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J Am Chem Soc. 2004 May 5;126(17):5413-26.

Strategy for the study of paramagnetic proteins with slow electronic relaxation rates by nmr spectroscopy: application to oxidized human [2Fe-2S] ferredoxin.

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National Magnetic Resonance Facility at Madison, Department of Biochemistry, University of Wisconsin-Madison, Madison, Wisconsin 53706, USA.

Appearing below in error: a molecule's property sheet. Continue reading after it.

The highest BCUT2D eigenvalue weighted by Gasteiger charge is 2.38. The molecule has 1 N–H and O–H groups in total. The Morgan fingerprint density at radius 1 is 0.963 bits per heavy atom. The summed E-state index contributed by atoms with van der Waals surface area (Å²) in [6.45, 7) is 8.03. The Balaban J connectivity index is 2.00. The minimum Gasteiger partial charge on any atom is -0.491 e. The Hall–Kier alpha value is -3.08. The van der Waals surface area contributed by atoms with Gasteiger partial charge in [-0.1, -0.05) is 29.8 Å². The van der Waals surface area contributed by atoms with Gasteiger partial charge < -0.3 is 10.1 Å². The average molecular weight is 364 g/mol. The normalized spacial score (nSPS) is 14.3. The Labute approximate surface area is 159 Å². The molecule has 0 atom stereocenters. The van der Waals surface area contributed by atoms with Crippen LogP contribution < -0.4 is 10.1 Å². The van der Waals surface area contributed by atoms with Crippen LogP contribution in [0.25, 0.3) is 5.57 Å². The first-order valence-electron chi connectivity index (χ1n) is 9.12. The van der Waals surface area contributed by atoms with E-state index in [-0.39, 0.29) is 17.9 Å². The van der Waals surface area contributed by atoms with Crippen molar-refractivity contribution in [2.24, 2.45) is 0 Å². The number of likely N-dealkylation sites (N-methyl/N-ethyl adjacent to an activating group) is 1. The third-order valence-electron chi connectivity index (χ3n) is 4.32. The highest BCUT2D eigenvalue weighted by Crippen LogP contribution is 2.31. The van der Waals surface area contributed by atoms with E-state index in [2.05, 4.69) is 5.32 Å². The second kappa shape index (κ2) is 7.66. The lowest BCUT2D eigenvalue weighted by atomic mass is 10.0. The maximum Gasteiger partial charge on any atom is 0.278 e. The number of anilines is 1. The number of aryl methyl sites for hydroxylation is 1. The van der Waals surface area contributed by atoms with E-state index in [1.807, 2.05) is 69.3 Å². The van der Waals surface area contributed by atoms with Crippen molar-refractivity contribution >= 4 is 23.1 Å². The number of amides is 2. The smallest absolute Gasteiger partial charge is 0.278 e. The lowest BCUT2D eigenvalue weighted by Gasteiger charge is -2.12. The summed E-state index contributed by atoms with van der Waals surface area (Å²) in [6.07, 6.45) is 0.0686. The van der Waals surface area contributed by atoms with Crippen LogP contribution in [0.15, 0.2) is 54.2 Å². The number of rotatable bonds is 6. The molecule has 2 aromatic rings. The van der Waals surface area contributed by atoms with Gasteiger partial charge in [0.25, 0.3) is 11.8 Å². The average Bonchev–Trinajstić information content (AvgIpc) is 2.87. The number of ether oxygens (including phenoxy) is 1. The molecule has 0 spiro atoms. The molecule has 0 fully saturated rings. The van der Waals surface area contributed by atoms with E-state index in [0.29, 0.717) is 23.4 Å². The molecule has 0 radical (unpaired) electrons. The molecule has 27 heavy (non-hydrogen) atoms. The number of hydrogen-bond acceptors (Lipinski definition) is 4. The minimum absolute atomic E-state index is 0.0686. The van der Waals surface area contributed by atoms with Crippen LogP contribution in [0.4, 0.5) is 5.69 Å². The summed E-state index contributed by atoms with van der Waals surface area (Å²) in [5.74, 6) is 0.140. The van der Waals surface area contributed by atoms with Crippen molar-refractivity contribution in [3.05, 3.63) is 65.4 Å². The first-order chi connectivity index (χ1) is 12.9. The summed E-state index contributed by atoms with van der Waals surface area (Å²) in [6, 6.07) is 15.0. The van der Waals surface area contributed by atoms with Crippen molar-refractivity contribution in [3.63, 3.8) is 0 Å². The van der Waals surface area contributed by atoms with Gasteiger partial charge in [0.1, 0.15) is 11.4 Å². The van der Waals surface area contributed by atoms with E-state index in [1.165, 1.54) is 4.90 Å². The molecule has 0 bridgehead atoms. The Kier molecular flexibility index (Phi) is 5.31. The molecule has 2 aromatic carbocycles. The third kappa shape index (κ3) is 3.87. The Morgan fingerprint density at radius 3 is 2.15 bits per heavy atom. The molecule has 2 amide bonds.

NMR studies of paramagnetic proteins are hampered by the rapid relaxation of nuclei near the paramagnetic center, which prevents the application of conventional methods to investigations of the most interesting regions of such molecules. This problem is particularly acute in systems with slow electronic relaxation rates. We present a strategy that can be used with a protein with slow electronic relaxation to identify and assign resonances from nuclei near the paramagnetic center. Oxidized human [2Fe-2S] ferredoxin (adrenodoxin) was used to test the approach. The strategy involves six steps: (1) NMR signals from (1)H, (13)C, and (15)N nuclei unaffected or minimally affected by paramagnetic effects are assigned by standard multinuclear two- and three-dimensional (2D and 3D) spectroscopic methods with protein samples labeled uniformly with (13)C and (15)N. (2) The very broad, hyperfine-shifted signals from carbons in the residues that ligate the metal center are classified by amino acid and atom type by selective (13)C labeling and one-dimensional (1D) (13)C NMR spectroscopy. (3) Spin systems involving carbons near the paramagnetic center that are broadened but not hyperfine-shifted are elucidated by (13)C[(13)C] constant time correlation spectroscopy (CT-COSY). (4) Signals from amide nitrogens affected by the paramagnetic center are assigned to amino acid type by selective (15)N labeling and 1D (15)N NMR spectroscopy. (5) Sequence-specific assignments of these carbon and nitrogen signals are determined by 1D (13)C[(15)N] difference decoupling experiments. (6) Signals from (1)H nuclei in these spin systems are assigned by paramagnetic-optimized 2D and 3D (1)H[(13)C] experiments. For oxidized human ferredoxin, this strategy led to assignments (to amino acid and atom type) for 88% of the carbons in the [2Fe-2S] cluster-binding loops (residues 43-58 and 89-94). These included complete carbon spin-system assignments for eight of the 22 residues and partial assignments for each of the others. Sequence-specific assignments were determined for the backbone (15)N signals from nine of the 22 residues and ambiguous assignments for five of the others.

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